I am currently writing a C++ extension for Python using Boost.Python. A function in this extension may generate an exception containing information about the error (beyond just a human-readable string describing what happened). I was hoping I could export this exception to Python so I could catch it and do something with the extra information.

For example:

import my_cpp_module
try:
    my_cpp_module.my_cpp_function()
except my_cpp_module.MyCPPException, e:
    print e.my_extra_data

Unfortunately Boost.Python seems to translate all C++ exceptions (that are subclasses of std::exception) into RuntimeError. I realize that Boost.Python allows one to implement custom exception translation however, one needs to use PyErr_SetObject which takes a PyObject* (for the exception’s type) and a PyObject* (for the exception’s value)–neither of which I know how to get from my Boost.Python classes. Perhaps there is a way (which would be great) that I simply have not found yet. Otherwise does anyone know how to export a custom C++ exception so that I may catch it in Python?

The solution is to create your exception class like any normal C++ class

class MyCPPException : public std::exception {...}

The trick is that all boost::python::class_ instances hold a reference to the object’s type which is accessible through their ptr() function. You can get this as you register the class with boost::python like so:

class_<MyCPPException> myCPPExceptionClass("MyCPPException"...);
PyObject *myCPPExceptionType=myCPPExceptionClass.ptr();
register_exception_translator<MyCPPException>(&translateFunc);

Finally, when you are translating the C++ exception to a Python exception, you do so as follows:

void translate(MyCPPException const &e)
{
    PyErr_SetObject(myCPPExceptionType, boost::python::object(e).ptr());
}

Here is a full working example:

#include <boost/python.hpp>
#include <assert.h>
#include <iostream>

class MyCPPException : public std::exception
{
private:
  std::string message;
  std::string extraData;
public:
  MyCPPException(std::string message, std::string extraData)
  {
    this->message = message;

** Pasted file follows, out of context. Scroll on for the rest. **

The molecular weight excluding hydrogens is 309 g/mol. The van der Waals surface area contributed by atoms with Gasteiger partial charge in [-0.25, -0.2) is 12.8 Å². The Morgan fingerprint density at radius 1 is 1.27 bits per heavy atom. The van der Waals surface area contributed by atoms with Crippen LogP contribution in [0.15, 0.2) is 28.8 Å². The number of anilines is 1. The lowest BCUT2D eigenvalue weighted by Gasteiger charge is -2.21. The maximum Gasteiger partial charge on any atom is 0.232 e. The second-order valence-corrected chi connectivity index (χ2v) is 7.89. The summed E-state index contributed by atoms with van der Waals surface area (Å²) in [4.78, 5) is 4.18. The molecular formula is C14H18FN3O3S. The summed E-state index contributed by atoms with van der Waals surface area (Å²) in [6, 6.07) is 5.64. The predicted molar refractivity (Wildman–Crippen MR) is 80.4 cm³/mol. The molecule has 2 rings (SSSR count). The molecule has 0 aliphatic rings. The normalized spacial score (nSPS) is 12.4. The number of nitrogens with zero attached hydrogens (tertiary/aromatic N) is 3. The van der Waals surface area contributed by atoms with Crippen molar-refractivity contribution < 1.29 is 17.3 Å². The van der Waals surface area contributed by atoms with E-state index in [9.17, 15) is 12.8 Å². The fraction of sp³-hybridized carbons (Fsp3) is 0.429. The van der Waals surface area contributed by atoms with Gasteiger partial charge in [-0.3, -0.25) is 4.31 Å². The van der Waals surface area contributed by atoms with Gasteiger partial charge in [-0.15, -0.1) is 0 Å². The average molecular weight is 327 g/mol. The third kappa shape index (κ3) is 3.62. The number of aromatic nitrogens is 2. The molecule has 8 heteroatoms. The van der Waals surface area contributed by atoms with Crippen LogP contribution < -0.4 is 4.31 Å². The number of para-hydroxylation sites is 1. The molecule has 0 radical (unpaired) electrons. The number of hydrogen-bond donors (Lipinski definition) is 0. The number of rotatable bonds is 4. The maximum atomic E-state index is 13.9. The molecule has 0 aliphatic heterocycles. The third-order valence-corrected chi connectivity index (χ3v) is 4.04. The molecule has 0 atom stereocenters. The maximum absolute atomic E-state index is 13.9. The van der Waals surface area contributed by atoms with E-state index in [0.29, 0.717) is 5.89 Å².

this->extraData = extraData;
  }
  const char *what() const throw()
  {
    return this->message.c_str();
  }
  ~MyCPPException() throw()
  {
  }
  std::string getMessage()
  {
    return this->message;
  }
  std::string getExtraData()
  {
    return this->extraData;
  }
};

void my_cpp_function(bool throwException)
{
  std::cout << "Called a C++ function." << std::endl;
  if (throwException)
    {
      throw MyCPPException("Throwing an exception as requested.",
               "This is the extra data.");
    }
}

PyObject *myCPPExceptionType = NULL;

void translateMyCPPException(MyCPPException const &e)
{
  assert(myCPPExceptionType != NULL);
  boost::python::object pythonExceptionInstance(e);
  PyErr_SetObject(myCPPExceptionType, pythonExceptionInstance.ptr());
}

BOOST_PYTHON_MODULE(my_cpp_extension)
{
  boost::python::class_<MyCPPException>
    myCPPExceptionClass("MyCPPException",
            boost::python::init<std::string, std::string>());
  myCPPExceptionClass.add_property("message", &MyCPPException::getMessage)
    .add_property("extra_data", &MyCPPException::getExtraData);
  myCPPExceptionType = myCPPExceptionClass.ptr();
  boost::python::register_exception_translator<MyCPPException>
    (&translateMyCPPException);
  boost::python::def("my_cpp_function", &my_cpp_function);
}

Here is the Python code that calls the extension:

import my_cpp_extension
try:
    my_cpp_extension.my_cpp_function(False)
    print 'This line should be reached as no exception should be thrown.'